“Becca?” Basil’s voice from the bed. “Was that the room service?”
You step forward into the room, which is all very neat and organized, except for the bed which has obviously been doing a lot of work the last few days. Basil is naked on the bed, glistening with sweat and holding an empty rocks glass in one hand. There’s some sort of incense/local cannabid burning in a censor on the bedside table amidst a number of empty bottles and glasses. When he sees you he bolts upright in the bed, the glass falling to the floor, and self-consciously runs his hands through his hair. It’s the first time you’ve seen him even remotely off-balance.
“Tomoe! I didn’t-” and then you shoot him with the stunner and he drops back to the bed like a sack of potatoes.
Firing the shot releases something in you, like crossing the last barrier between Civilized Human and Enraged Human With A Legitimate Gripe. You silently curse the stunner for not being a proper firearm, but you have a pretty good idea how it works, and a pretty good idea about how the nervous system works, and you shoot him again in exactly the right spot under his arm so the jolt lances across his heart and puts him into arrest. You’ve descended into a cold rage that the stunner can’t quench, so for good measure you grab a steak knife from a discarded room service platter on the table and stab him in the heart.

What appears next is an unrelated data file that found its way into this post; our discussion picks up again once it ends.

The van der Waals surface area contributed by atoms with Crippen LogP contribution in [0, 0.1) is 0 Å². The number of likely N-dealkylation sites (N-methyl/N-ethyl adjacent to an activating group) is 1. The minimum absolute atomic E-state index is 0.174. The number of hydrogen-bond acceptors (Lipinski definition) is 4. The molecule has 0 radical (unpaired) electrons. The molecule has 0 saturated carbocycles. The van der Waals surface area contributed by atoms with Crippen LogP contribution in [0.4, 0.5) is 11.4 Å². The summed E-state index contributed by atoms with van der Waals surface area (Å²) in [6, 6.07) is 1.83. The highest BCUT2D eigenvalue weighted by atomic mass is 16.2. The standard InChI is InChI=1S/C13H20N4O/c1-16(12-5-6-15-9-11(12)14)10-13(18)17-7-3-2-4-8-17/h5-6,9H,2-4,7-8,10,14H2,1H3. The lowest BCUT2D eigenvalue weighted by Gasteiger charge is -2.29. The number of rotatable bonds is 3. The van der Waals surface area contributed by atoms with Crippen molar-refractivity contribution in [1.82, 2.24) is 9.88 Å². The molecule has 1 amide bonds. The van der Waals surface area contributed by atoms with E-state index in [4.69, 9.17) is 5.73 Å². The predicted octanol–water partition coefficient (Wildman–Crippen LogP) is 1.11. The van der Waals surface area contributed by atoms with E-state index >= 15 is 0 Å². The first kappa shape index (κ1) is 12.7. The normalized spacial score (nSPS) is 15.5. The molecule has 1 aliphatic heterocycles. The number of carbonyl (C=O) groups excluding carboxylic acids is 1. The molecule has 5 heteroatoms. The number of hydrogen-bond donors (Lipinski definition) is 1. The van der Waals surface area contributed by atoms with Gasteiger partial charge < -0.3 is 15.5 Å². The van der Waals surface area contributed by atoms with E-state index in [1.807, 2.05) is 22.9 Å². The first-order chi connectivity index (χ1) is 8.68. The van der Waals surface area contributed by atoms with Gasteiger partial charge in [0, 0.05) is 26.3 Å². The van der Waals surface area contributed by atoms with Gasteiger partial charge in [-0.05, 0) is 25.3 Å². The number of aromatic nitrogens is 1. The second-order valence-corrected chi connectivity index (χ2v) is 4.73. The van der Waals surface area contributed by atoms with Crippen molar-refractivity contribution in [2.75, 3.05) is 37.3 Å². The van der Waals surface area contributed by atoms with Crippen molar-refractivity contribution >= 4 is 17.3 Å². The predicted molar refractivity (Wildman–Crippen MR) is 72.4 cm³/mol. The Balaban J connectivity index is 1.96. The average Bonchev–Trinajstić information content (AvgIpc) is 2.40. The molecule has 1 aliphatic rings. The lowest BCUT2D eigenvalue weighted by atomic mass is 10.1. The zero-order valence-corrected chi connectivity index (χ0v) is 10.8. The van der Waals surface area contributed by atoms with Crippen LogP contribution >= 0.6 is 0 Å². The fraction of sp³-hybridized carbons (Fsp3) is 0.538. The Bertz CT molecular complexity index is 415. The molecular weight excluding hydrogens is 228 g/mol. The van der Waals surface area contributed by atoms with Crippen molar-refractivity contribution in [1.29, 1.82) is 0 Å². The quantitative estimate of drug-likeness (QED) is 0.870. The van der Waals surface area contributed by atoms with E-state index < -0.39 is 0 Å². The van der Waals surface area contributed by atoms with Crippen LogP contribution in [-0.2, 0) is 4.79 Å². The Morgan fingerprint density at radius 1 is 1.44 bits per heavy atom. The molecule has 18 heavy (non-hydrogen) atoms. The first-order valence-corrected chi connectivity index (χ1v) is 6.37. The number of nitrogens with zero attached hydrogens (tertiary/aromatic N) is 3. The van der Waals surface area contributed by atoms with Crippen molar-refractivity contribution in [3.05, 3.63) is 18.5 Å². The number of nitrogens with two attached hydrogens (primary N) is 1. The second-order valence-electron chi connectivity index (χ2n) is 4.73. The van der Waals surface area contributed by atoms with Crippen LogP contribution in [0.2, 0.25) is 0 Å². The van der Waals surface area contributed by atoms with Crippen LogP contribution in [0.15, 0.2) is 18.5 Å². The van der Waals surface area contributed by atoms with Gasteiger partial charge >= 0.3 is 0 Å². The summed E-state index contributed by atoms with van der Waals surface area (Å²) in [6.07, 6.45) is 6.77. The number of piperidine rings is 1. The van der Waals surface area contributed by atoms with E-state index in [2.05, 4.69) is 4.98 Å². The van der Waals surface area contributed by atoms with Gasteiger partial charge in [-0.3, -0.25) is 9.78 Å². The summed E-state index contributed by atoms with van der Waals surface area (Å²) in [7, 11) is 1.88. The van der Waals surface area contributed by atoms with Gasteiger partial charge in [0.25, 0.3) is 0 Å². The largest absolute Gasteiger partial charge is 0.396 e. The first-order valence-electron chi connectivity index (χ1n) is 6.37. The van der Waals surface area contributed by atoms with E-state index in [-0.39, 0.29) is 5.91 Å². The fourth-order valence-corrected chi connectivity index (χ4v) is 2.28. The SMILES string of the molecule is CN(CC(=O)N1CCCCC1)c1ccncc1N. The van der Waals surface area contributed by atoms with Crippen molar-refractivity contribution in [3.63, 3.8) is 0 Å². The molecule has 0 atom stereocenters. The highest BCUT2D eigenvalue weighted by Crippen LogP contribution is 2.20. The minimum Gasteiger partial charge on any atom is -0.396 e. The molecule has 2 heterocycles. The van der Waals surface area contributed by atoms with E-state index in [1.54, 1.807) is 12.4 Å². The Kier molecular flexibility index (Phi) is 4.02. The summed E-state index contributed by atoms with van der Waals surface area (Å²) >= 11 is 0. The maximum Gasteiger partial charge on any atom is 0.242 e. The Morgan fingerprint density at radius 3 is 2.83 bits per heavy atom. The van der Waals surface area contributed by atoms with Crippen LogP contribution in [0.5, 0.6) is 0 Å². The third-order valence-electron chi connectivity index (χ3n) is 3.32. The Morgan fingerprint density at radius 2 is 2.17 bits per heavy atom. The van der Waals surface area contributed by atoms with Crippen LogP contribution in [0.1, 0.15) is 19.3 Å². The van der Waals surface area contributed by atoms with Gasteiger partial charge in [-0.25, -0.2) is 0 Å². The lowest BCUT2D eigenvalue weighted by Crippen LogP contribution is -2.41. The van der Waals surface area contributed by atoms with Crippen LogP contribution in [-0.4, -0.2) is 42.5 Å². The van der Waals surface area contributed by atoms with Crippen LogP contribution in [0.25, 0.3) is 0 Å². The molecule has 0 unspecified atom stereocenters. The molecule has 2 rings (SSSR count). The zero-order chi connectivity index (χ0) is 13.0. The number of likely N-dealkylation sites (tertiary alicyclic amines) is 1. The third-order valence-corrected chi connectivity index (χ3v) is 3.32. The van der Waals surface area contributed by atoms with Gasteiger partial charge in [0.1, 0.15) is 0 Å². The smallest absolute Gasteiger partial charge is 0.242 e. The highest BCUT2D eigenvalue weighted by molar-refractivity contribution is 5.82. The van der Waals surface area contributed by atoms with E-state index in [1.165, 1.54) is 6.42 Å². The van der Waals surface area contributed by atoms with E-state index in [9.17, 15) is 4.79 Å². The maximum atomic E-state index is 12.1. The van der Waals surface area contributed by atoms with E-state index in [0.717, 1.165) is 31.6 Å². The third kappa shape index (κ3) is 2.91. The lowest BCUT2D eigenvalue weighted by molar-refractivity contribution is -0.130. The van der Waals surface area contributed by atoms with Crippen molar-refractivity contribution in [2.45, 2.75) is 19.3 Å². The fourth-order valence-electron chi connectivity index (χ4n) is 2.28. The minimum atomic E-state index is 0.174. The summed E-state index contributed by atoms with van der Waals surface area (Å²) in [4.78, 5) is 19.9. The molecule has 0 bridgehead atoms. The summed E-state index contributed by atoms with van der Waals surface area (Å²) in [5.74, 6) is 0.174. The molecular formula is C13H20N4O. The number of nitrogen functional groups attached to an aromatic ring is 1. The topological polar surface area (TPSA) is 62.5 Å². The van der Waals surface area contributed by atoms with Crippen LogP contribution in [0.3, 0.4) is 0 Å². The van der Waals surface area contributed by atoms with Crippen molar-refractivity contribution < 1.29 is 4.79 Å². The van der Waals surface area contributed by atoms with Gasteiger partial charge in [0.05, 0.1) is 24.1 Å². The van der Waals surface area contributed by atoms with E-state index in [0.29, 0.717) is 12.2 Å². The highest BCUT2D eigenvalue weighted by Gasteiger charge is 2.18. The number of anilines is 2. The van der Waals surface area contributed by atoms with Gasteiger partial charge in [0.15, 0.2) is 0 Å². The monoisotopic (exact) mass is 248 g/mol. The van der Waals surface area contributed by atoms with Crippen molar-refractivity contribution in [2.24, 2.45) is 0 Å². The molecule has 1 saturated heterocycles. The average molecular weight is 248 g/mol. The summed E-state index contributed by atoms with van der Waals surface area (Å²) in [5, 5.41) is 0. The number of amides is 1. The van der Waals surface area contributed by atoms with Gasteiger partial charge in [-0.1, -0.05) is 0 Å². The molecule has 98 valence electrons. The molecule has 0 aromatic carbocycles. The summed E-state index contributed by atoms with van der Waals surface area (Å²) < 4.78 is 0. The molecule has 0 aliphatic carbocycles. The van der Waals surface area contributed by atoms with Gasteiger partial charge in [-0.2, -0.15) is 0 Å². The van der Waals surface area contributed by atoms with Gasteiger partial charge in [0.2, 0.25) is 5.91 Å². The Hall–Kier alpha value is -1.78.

You sit there for a time, looking at him. You don’t feel any sadness or regret, or if you do it’s drowned out by the tidal wave of relief. A weight you didn’t even realize was crushing you is suddenly gone. Eventually though, practicality starts to creep in. You begin to wonder if you’ve destroyed Jack’s project (and the retirement funds of all your friends). You vaguely recall Jericho Common Law being quite ruthless to foreign criminals. But you’re famous. And famous people are trained on what to do first if they ever find themselves in a mess like this.
You go to find Dirk. You figure he’s still in the bar, so you head to the stairwell right around the corner of Becca’s room and head down. And you almost miss it. Some heightened instinct, some bit of something out of the corner of your eye makes you pause in that dark, ground-floor stairwell and look around. You find Becca’s body under the stairs. Her neck has been broken quite violently and her body tossed into the darkened corner under the stairs behind a stack of boxes, splayed immodestly in her wrinkled dress.
After picking through the slaughters on Myrr and Korlev, one more body wasn’t really shocking.
Poor thing. Was your first thought. Then:
This is bigger than me.
It’s obvious that there’s more going on here than Becca tipping you off. And maybe, just maybe, the opportunity exists to get out of this mess clean. Or cleaner. Once again there are a thousand things you could do. But this time you decide to do…nothing. You resolve yourself to watch. To wait. You and the rest of the crew will figure this out and, frankly, your part in it might just be able to wait.
You slide some of the boxes out of the way with your foot to make sure no one coming through the door could possibly miss Becca’s body. You climb the stairs back to your room on the second floor. You hide the stunner as well as you’re able. You shower and have a cup of tea. Then you fall asleep. Peacefully.